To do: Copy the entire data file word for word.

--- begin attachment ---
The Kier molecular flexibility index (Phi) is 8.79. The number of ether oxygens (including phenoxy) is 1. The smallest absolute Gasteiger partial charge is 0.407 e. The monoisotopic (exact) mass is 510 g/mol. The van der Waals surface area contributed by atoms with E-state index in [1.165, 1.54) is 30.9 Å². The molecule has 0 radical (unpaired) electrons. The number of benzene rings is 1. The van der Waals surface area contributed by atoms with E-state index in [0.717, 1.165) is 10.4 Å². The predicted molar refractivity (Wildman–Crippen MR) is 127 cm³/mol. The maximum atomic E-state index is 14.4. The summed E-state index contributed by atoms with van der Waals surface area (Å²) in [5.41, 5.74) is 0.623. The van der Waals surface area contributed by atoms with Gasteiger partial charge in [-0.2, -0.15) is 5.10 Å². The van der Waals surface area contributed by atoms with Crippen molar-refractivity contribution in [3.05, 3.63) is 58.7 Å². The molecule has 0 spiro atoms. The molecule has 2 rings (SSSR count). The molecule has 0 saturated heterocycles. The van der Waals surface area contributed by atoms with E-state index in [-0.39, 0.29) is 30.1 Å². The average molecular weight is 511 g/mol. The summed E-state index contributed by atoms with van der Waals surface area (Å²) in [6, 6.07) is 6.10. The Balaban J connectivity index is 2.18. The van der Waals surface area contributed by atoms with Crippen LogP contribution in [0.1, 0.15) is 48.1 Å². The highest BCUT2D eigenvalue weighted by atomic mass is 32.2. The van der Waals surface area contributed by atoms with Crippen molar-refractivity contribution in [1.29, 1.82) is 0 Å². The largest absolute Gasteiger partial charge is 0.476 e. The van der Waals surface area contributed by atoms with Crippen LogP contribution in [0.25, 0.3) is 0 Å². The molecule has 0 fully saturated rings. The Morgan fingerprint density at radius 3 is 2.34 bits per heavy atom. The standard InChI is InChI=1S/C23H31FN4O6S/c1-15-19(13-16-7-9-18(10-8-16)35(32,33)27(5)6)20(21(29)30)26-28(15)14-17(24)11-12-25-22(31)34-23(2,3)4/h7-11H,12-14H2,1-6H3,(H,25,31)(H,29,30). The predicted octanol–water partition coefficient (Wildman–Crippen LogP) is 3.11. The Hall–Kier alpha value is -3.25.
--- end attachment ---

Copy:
The Kier molecular flexibility index (Phi) is 8.79. The number of ether oxygens (including phenoxy) is 1. The smallest absolute Gasteiger partial charge is 0.407 e. The monoisotopic (exact) mass is 510 g/mol. The van der Waals surface area contributed by atoms with E-state index in [1.165, 1.54) is 30.9 Å². The molecule has 0 radical (unpaired) electrons. The number of benzene rings is 1. The van der Waals surface area contributed by atoms with E-state index in [0.717, 1.165) is 10.4 Å². The predicted molar refractivity (Wildman–Crippen MR) is 127 cm³/mol. The maximum atomic E-state index is 14.4. The summed E-state index contributed by atoms with van der Waals surface area (Å²) in [5.41, 5.74) is 0.623. The van der Waals surface area contributed by atoms with Gasteiger partial charge in [-0.2, -0.15) is 5.10 Å². The van der Waals surface area contributed by atoms with Crippen molar-refractivity contribution in [3.05, 3.63) is 58.7 Å². The molecule has 0 spiro atoms. The molecule has 2 rings (SSSR count). The molecule has 0 saturated heterocycles. The van der Waals surface area contributed by atoms with E-state index in [-0.39, 0.29) is 30.1 Å². The average molecular weight is 511 g/mol. The summed E-state index contributed by atoms with van der Waals surface area (Å²) in [6, 6.07) is 6.10. The Balaban J connectivity index is 2.18. The van der Waals surface area contributed by atoms with Crippen LogP contribution in [0.1, 0.15) is 48.1 Å². The highest BCUT2D eigenvalue weighted by atomic mass is 32.2. The van der Waals surface area contributed by atoms with Crippen molar-refractivity contribution in [1.29, 1.82) is 0 Å². The largest absolute Gasteiger partial charge is 0.476 e. The van der Waals surface area contributed by atoms with Crippen LogP contribution in [0.25, 0.3) is 0 Å². The molecule has 0 fully saturated rings. The Morgan fingerprint density at radius 3 is 2.34 bits per heavy atom. The standard InChI is InChI=1S/C23H31FN4O6S/c1-15-19(13-16-7-9-18(10-8-16)35(32,33)27(5)6)20(21(29)30)26-28(15)14-17(24)11-12-25-22(31)34-23(2,3)4/h7-11H,12-14H2,1-6H3,(H,25,31)(H,29,30). The predicted octanol–water partition coefficient (Wildman–Crippen LogP) is 3.11. The Hall–Kier alpha value is -3.25.